Orange Sky’s bright impact: Bringing hope to Auckland’s homeless

7 Jun 2024 | Articles


In the bustling city of Tamaki Makaurau, a dedicated team of volunteers has been working tirelessly to bring a sense of dignity and hope to those struggling with homelessness.

Orange Sky, an innovative non-profit organisation, has been making an impact with its unique approach to supporting our city's most vulnerable population and it’s volunteer workforce are the team that is making a front line difference to those needing some support.

Founded in 2014 by two Australian friends, Nicholas Marchesi and Lucas Patchett, Orange Sky began as a simple idea – to provide free laundry services to people experiencing homelessness. The concept was straightforward: a mobile van equipped with washing machines and dryers would travel to various locations, offering a vital service that many of us take for granted.

Fast forward to 2024, and Orange Sky has expanded its reach to multiple cities across Aotearoa, including Auckland. The organisation's impact in the city has been nothing short of remarkable. With the help of a dedicated team of volunteers, Orange Sky Auckland has been providing laundry services and hot showers to hundreds of individuals every week, the impact of which goes far beyond clean clothes.

Orange Sky’s approach is built on a foundation of dignity and respect, recognizing that every individual deserves to be treated with kindness and compassion. This ethos encompasses the whole team and is evident in the volunteers who operate the striking orange mobile vans as they become a hub for connection, conversation and community; offering a sense of belonging and friendship to those who need it most.

For many of Auckland's homeless population, Orange Sky's services are a beacon of hope.

‘It's not just about the laundry,’ says Te Wharekura, a regular user of the service. ‘It's about being seen, being heard, and being treated like a human.’ Te Wharekura’s story is just one of many, highlighting the profound impact of Orange Sky's work.

The organisation's commitment to dignity and respect is reflected in its approach to service delivery. The team of friendly volunteers take the time to listen, to share a smile, and to offer a friendly ear. The atmosphere surrounding the vans is warm and welcoming and volunteer Nathalie Pham, who has been working with Orange Sky since she moved from Belgium over a year ago, describes it like ‘catching up with friends, I really enjoy listening to their stories’.

Nathalie decided to volunteer as she had lots of spare time and wanted to give some thing back to the country she was living in. She recalls being younger in Belgium seeing the homelessness and wanting to do something about it, seeing the volunteer opportunity at Orange Sky meant that now as an adult she was able to fulfil that childhood wish and do something of value to help those who live on the streets.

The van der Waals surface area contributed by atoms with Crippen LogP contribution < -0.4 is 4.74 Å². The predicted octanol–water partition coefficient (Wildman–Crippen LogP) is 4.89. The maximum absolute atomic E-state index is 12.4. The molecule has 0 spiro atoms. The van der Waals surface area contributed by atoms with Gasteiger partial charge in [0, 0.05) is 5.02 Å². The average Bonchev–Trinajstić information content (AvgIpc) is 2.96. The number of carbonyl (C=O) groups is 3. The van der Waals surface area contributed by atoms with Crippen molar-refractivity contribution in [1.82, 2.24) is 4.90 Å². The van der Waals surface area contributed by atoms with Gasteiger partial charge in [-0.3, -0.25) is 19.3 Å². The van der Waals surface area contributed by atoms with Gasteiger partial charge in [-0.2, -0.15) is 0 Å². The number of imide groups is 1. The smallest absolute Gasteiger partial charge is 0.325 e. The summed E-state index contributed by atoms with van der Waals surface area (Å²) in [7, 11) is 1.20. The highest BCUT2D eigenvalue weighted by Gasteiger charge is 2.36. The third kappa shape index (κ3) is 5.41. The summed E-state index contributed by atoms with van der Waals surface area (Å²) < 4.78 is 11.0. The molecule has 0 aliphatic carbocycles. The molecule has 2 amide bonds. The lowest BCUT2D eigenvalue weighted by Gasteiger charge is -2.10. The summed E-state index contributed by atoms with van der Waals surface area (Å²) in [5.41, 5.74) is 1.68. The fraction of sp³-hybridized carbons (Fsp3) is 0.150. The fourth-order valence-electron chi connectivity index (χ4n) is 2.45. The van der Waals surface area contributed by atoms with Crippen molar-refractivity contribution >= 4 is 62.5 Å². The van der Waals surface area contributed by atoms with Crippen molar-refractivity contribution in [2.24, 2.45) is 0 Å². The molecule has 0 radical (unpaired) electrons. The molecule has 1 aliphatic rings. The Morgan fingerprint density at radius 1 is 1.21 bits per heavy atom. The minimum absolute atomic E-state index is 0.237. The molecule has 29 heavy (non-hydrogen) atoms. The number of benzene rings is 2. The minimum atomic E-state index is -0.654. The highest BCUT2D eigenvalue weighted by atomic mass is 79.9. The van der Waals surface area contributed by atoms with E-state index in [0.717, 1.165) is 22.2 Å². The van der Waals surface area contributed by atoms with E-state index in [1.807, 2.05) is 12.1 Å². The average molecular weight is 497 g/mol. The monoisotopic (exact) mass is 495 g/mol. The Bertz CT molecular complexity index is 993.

Te Wharekura (pictured), a regular user of the service, says: ‘It's about being seen, being heard, and being treated like a human.'

Nathalie says she was surprised at the diversity of homelessness noting that not all of those who sleep rough, live rough. It was through this realisation that the ethos of Orange Sky became paramount to her and she decided Orange Sky was the organisation she wanted to help, ‘it’s also really easy to volunteer with Orange Sky through their website. It was another reason I chose them, I felt like I was part of the team instantly’.

Nathalie spends a couple of hours on a volunteer shift that involves setting up that van so that the machines and shower can be used, then just helping and chatting with the friends who use the services. Nathalie concedes that at the end of a shift she feels pretty tired, ‘I come straight from work so it can be a long day but I find that I’m pretty energised by the good things that have come from the shift, it’s sometimes hard to sleep because I’m thinking of all the fulfilling interactions I’ve had.’ Nathalie has also learnt new skills through volunteering at Orange Sky; ‘I’ve never been good at delivering bad news but with this role sometimes I have to let our friends know that the service is closing even though they haven’t used the service, it can be hard but I’ve learnt how to deliver bad news in a way that isn’t so bad.’

In a city where homelessness is a growing concern, the work of volunteers for Orange Sky's work is a shining example of the power of compassion and inclusion. As the organisation continues to grow and evolve, its commitment to dignity, respect, and community remains unwavering but at its heart will always be the volunteers. As winter approaches and the need for dry clothing and warm showers become vital Orange Sky is looking for new volunteers to sign up so that it’s services can be extended to other regions and more services throughout the week.

In the words of Nicholas Marchesi, co-founder of Orange Sky: ‘We believe that everyone deserves to be treated with dignity and respect, regardless of their circumstances. We're proud to be part of the Auckland community, working together to make a difference in the lives of those who need it most.’

As the Orange Sky van makes its way through the streets of Auckland this winter, it carries with it a message of hope and humanity. It's a reminder that even in the darkest of times, there is always a chance for connection, for compassion, and for a brighter tomorrow.

Story: By Siobhan Kelly, Volunteer storywriter for Volunteering Auckland
Photo: Ruth Jackson

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